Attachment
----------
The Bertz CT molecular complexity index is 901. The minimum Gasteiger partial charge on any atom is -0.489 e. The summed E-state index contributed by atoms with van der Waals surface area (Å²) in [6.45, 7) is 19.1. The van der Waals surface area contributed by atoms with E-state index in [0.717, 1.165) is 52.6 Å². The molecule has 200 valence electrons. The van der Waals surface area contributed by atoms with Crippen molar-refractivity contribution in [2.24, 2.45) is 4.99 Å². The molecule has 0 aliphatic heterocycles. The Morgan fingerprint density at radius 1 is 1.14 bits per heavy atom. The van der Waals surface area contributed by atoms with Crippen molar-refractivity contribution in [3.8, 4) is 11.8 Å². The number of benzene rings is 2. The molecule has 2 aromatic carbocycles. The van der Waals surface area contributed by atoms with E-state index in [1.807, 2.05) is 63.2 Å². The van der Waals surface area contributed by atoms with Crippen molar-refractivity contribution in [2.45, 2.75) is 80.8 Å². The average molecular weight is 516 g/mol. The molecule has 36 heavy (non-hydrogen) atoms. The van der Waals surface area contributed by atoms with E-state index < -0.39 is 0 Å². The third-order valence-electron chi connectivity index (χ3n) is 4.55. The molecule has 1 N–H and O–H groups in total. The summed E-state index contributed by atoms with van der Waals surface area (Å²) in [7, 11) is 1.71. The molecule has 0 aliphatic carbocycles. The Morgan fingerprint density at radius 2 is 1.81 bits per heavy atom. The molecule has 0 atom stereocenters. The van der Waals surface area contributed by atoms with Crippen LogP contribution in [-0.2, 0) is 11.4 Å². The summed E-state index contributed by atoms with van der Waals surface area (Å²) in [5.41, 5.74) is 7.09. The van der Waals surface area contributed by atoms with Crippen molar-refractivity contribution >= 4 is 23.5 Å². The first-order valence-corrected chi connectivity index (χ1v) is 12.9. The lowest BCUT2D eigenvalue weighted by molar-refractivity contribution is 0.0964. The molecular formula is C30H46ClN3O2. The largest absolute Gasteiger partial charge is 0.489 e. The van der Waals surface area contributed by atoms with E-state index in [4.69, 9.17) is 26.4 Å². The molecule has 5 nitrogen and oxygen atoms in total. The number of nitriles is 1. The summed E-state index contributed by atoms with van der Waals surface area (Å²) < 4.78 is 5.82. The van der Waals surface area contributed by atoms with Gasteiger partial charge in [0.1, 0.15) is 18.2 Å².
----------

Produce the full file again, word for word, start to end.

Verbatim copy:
The Bertz CT molecular complexity index is 901. The minimum Gasteiger partial charge on any atom is -0.489 e. The summed E-state index contributed by atoms with van der Waals surface area (Å²) in [6.45, 7) is 19.1. The van der Waals surface area contributed by atoms with E-state index in [0.717, 1.165) is 52.6 Å². The molecule has 200 valence electrons. The van der Waals surface area contributed by atoms with Crippen molar-refractivity contribution in [2.24, 2.45) is 4.99 Å². The molecule has 0 aliphatic heterocycles. The Morgan fingerprint density at radius 1 is 1.14 bits per heavy atom. The van der Waals surface area contributed by atoms with Crippen molar-refractivity contribution in [3.8, 4) is 11.8 Å². The number of benzene rings is 2. The molecule has 2 aromatic carbocycles. The van der Waals surface area contributed by atoms with E-state index in [1.807, 2.05) is 63.2 Å². The van der Waals surface area contributed by atoms with Crippen molar-refractivity contribution in [2.45, 2.75) is 80.8 Å². The average molecular weight is 516 g/mol. The molecule has 36 heavy (non-hydrogen) atoms. The van der Waals surface area contributed by atoms with E-state index < -0.39 is 0 Å². The third-order valence-electron chi connectivity index (χ3n) is 4.55. The molecule has 1 N–H and O–H groups in total. The summed E-state index contributed by atoms with van der Waals surface area (Å²) in [7, 11) is 1.71. The molecule has 0 aliphatic carbocycles. The Morgan fingerprint density at radius 2 is 1.81 bits per heavy atom. The molecule has 0 atom stereocenters. The van der Waals surface area contributed by atoms with Crippen LogP contribution in [-0.2, 0) is 11.4 Å². The summed E-state index contributed by atoms with van der Waals surface area (Å²) in [5.41, 5.74) is 7.09. The van der Waals surface area contributed by atoms with Crippen molar-refractivity contribution >= 4 is 23.5 Å². The first-order valence-corrected chi connectivity index (χ1v) is 12.9. The lowest BCUT2D eigenvalue weighted by molar-refractivity contribution is 0.0964. The molecular formula is C30H46ClN3O2. The largest absolute Gasteiger partial charge is 0.489 e. The van der Waals surface area contributed by atoms with E-state index in [4.69, 9.17) is 26.4 Å². The molecule has 5 nitrogen and oxygen atoms in total. The number of nitriles is 1. The summed E-state index contributed by atoms with van der Waals surface area (Å²) < 4.78 is 5.82. The van der Waals surface area contributed by atoms with Gasteiger partial charge in [0.1, 0.15) is 18.2 Å².